Ganges River Dolphin

Platanistidae: River Dolphin Family

The 5 species in this family all inhabit rivers in South America and Asia. They look alike and are grouped as a family, but the resemblance may be more to do with evolutionary pressures of similar habitat than close relationship. All the river dolphins are small for cetaceans, with long slender beaks and prominent rounded foreheads. The rivers these dolphins inhabit are muddy and full of sediment, and visibility is poor; as a result they rely heavily on echolocation to find food and avoid obstacles, and their eyes have become much reduced.

Ganges River Dolphin

The large majority of dolphins live in saltwater marine habitats. However, there are at least seven species of dolphin that regularly visit or permanently live in the freshwater habitats of large rivers.

Because rivers often carry a lot of cloudy sediment, especially during times of heavy rain, visibility can be very poor. Indeed, these dolphins have very small deep-set eyes that lack lenses and are probably only useful for detecting light and dark. Ganges river dolphins emit clicks frequently and rely strongly on echolocation to find their way around. These dolphins also hunt for prey using echolocation and by probing in the mud on the river bottom using their sensitive snouts. It feeds mainly on fish and some shrimps and hunts in the evening and at night.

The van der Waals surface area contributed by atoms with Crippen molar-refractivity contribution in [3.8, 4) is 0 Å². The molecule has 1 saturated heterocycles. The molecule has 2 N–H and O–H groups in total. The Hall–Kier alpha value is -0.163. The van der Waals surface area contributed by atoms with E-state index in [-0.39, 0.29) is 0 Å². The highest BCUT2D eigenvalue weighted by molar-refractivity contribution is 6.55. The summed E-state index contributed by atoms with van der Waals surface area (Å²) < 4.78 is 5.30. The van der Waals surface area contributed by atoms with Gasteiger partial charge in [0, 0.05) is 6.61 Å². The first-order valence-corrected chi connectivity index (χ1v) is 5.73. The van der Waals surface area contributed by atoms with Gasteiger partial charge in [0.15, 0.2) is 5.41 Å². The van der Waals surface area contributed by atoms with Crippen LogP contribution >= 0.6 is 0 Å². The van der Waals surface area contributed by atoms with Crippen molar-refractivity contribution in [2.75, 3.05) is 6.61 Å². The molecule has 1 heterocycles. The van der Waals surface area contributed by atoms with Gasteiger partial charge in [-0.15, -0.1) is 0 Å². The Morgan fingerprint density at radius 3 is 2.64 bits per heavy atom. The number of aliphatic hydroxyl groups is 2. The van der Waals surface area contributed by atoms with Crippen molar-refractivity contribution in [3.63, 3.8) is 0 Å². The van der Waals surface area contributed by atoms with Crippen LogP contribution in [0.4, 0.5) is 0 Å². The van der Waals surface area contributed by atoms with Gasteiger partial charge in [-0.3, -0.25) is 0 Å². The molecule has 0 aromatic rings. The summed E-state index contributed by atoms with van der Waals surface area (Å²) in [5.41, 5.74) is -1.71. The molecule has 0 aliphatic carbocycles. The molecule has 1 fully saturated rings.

The Ganges river dolphins has a long, slender snout and a very low, ridge-like dorsal fin. The side, or pectoral, fins of this species have very square back edges.

The Ganges river dolphin has a beak, which can be as long as 18 in (46 cm), and has up to 120 teeth. Its forehead curves up steeply from the beak. An agile animal, it generally swims on its side and returns to the normal upright position to breathe. It can dive for a maximum of 3 minutes at a time, but usually remains underwater for about 45 seconds.

These dolphins may inhabit fast-flowing rivers, where the flow can be violent, especially during times of flood. This means that Ganges river dolphins have to be able to be swim 24 hours a day to avoid being washed away and injured.

The Ganges river dolphins are usually seen in pairs and may gather in groups of 6 or so to feed. They mate in autumn, and the calves are born the following summer after a gestation period of about 9 months.

Distribution: India: Ganges and Brahmaputra river systems.

Habitat: River habitats, from the foothills of the Himalayas to tidal limits.

Food: Fish, shrimp and other bottom-dwelling invertebrates.

Size: 2 - 3 m (6.5 - 10 ft); 51 - 89 kg (112 - 195 lb).

Maturity: 10 years.

Breeding: Single young born at a time.

Life span: 30 years.

Status: Endangered.